"Hollywoodland" Movie ReviewBy Barry Freiman
"Hollywoodland" is the best written, most promisingly directed, and well-acted Superman movie of 2006. I realize this may upset some readers. How can a movie about the death of an actor who played Superman on a cheesy TV series from the 1950s be better than the extravaganza that was "Superman Returns"? This is no detraction from "Superman Returns"; it's just that "Hollywoodland" is that good - a super-powerful experience.
The film summarizes and dramatizes the life of actor George Reeves, who played Clark Kent and Superman in 104 episodes of "The Adventures of Superman" airing from 1953 to 1958. The final three episodes of "The Adventures of Superman" aired in 1958 and were directed by Reeves. Reeves wanted to direct more but the only real offer of employment that came after "Superman" wrapped was a wrestling gig. In 1959, talk began that the cast would reunite for another season of "The Adventures of Superman". That seventh season never transpired. Reeves died from a single gunshot to the head on June 16, 1959.
The L.A. police quickly ruled Reeves's death a suicide. It's believed Reeves's mother hired investigators to get the suicide ruling reviewed as she believed Reeves had been murdered. The coroner eventually confirmed the initial suicide ruling. However, over the years, many credible sources have continued to question whether Reeves really took his own life.
"Hollywoodland" weaves a cautionary tale about a seemingly simpler time. If the way Hollywood ate Reeves up and spit him out was at all exemplary of the so-called simple 1950s, I'm glad I was born in the 1960s. Future Supermen like Chris Reeve and Dean Cain may have felt typecast at times after playing Superman, but they never had to deal with what Reeves had to deal with. Reeves was essentially black-balled in Hollywood from playing any role other than Superman. When he clawed his way into a small but significant role in 1953 classic "From Here to Eternity", the role was virtually entirely cut out of the theatrical release after preview audiences - with Reeves in the theater - started laughing and screaming "There's Superman!" and "Where's Lois Lane?"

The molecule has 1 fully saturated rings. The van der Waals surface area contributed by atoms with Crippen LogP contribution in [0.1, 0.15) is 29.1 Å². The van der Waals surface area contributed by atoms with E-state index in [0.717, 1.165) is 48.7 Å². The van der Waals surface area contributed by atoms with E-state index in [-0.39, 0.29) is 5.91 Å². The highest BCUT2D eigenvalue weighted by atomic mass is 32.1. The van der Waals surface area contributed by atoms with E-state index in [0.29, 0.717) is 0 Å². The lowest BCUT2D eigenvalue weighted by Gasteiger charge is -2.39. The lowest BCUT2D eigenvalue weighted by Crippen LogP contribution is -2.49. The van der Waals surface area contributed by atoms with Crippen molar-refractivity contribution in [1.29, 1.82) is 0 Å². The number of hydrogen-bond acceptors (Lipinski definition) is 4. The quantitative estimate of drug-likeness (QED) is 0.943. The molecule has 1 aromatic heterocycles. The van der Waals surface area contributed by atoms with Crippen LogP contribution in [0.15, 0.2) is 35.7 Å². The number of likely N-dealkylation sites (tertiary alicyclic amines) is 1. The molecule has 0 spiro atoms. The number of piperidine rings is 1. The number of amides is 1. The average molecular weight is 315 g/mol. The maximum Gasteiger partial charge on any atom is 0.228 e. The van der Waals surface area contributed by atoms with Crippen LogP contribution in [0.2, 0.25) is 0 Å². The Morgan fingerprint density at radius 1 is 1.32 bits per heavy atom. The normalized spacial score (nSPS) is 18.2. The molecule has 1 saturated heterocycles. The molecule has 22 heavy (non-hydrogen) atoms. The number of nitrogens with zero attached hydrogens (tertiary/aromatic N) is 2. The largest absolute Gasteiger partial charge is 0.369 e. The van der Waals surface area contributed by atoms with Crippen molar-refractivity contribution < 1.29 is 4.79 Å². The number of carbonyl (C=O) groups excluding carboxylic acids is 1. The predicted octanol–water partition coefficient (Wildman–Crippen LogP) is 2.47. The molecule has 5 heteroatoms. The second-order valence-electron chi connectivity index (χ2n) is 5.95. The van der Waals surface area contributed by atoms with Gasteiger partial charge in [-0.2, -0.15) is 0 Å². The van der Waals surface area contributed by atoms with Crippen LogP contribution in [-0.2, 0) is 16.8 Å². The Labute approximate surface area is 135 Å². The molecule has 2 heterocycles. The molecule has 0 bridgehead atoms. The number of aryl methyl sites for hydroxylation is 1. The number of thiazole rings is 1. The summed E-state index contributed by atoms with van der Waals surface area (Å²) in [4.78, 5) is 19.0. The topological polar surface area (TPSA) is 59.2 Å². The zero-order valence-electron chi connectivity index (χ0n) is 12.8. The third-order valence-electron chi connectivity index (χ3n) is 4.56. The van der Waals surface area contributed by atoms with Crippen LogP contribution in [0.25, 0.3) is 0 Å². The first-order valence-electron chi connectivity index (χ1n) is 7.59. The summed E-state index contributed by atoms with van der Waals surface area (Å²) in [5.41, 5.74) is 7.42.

"Hollywoodland" is fact-based but far from a documentary. Some aspects of Reeves's life are dramatized though, surprisingly, the broad strokes are all accurate. The anchor for audiences in the movie isn't Reeves though he's played masterfully by Ben Affleck in a return to greatness. It's the fictionalized investigator, Louis Simo, played by Adrien Brody ("King Kong", "The Pianist"), who audiences stand in the (gum-)shoes of as he evolves from selfish opportunist to Reeves's champion.
The film posits (at least) three scenarios for how Reeves met his untimely end on June 16, 1959 - a murder, a manslaughter, and a suicide (the latter being the official ruling by the L.A. coroner). The film ultimately leaves it to audiences to decide how Reeves died while flashing back to how he lived.
That the scene-by-scene jumping between different moments in time - Reeves's life and loves; the three possible death scenes; and Simo's investigation and resulting character growth reflected in his relationship with his non-custodial son - never gets confusing is a testament to first-time film director Allen Coulter. Coulter's previous credits include episodes of HBO's "The Sopranos", "Sex and the City", and "Six Feet Under". I never felt like I didn't know what era of Reeves's life - and death - I was watching. And, though fictionalized, the story of how Simo's examination of Reeves's life and death eventually effects a fundamental change in Simo's character remains as compelling as the more fact-based moments in the film.
The cast of characters in Reeves's personal life were in many ways as outlandish as some of the characters he'd meet up with on "The Adventures of Superman". It quickly becomes plain why so many people think it was possible someone killed Reeves, if for no other reason than some of the eccentric company he kept.